“To pretend that the rescue of A.I.G. was anything but an effort to make sure the rest of the (banking) industry didn’t go under is to misunderstand history. The entire point of the A.I.G. bailout was to bail out Wall Street and reinstall confidence in the system so that it didn’t collapse under even more uncertainty…
…The government never sought to couch A.I.G.’s lifeline as a way to push money into the hands of Goldman Sachs, Deutsche Bank, Société Générale and the dozens of other banks around the world that were the beneficiaries. That idea was never going to win a popularity contest. But that was the effect of the assistance to A.I.G. And that was the point.”, Andrew Ross Sorkin, “A.I.G. Bailout, Revisionists’ Version”, New York Times
A.I.G. Bailout, Revisionists’ Version
Maurice Greenberg, former chief of A.I.G. and a major shareholder, contends the bailout was unfair to investors.Credit Mark Lennihan/Associated Press
Was the bailout of the American International Group by the government punitive? Was it confiscatory?
Of course it was, on both counts. It was supposed to be.
Somehow, Maurice R. Greenberg, A.I.G.’s former chief executive and a large shareholder through his firm Starr International, has spun a ludicrous tale in open court in Washington that the bailout of the insurer was unfair to its investors.
What is more worrying, this lawsuit increasingly appears to be gaining support from a phalanx of Wall Street financiers and commentators, who have managed to use the case to rewrite history so that A.I.G. can be viewed as a sympathetic casualty of the crisis and one that was mistreated by the big bad government, which sought more onerous terms from A.I.G. than it did from many of the banks that also received bailouts.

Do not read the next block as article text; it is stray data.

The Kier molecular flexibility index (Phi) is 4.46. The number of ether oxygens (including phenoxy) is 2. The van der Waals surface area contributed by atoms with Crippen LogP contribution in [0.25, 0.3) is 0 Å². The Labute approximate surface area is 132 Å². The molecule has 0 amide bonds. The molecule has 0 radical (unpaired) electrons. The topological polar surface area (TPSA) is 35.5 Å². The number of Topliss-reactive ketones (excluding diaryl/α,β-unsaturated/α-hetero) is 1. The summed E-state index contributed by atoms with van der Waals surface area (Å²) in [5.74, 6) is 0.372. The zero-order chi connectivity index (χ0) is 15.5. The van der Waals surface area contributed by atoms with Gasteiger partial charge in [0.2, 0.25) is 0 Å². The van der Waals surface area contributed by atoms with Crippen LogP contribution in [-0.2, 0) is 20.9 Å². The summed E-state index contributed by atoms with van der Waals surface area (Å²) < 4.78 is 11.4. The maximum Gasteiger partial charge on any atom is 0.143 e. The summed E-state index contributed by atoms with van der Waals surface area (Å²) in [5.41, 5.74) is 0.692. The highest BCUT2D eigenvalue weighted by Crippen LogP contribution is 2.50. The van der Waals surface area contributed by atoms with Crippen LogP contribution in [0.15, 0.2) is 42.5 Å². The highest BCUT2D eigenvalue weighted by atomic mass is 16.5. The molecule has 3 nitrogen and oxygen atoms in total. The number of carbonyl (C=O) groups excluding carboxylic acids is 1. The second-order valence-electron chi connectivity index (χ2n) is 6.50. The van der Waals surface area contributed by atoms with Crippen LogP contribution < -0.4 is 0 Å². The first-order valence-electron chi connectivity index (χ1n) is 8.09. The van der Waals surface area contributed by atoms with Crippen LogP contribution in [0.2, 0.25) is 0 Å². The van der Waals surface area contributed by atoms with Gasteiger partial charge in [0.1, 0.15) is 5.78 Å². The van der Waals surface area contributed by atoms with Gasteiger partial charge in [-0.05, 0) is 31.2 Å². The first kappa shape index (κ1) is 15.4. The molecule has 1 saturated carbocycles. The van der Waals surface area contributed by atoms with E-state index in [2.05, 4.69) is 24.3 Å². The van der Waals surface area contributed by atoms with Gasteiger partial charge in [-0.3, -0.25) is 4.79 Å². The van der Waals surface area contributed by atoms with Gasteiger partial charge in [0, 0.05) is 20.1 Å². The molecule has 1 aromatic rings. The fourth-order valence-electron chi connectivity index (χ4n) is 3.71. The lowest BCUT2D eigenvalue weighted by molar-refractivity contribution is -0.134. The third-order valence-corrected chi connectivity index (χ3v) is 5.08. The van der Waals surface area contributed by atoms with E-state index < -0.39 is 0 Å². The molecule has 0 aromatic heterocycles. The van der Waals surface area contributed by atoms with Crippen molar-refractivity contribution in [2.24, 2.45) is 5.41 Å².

Even the writer Noam Scheiber, whom I have long read with admiration, contended in a recent Op-Ed article in The New York Times that “as asinine as the Starr suit may be in legal terms, it may end up serving a constructive purpose.” His rationale? “Ever since the details of the A.I.G. rescue entered the popular consciousness, everyone from members of Congress to financial commentators to Occupy Wall Street protesters and Tea Party activists have fulminated against the ‘backdoor bailout’ of Goldman et al. By fully litigating the issue, the Starr trial may finally help heal this festering wound.”
While the A.I.G. rescue has long been described as a “backdoor bailout of Wall Street,” there was actually nothing backdoor about it. As I’ve written before, the bailout of A.I.G. should be called a “front-door bailout.”
The government sought to save A.I.G. for only one reason: because it was “systemically important,” which is not-so-hard-to-decipher code for a company whose failure would have had a ripple effect on large swaths of the industry — in this case, dozens of banks. To pretend that the rescue of A.I.G. was anything but an effort to make sure the rest of the industry didn’t go under is to misunderstand history. The entire point of the A.I.G. bailout was to bail out Wall Street and reinstall confidence in the system so that it didn’t collapse under even more uncertainty.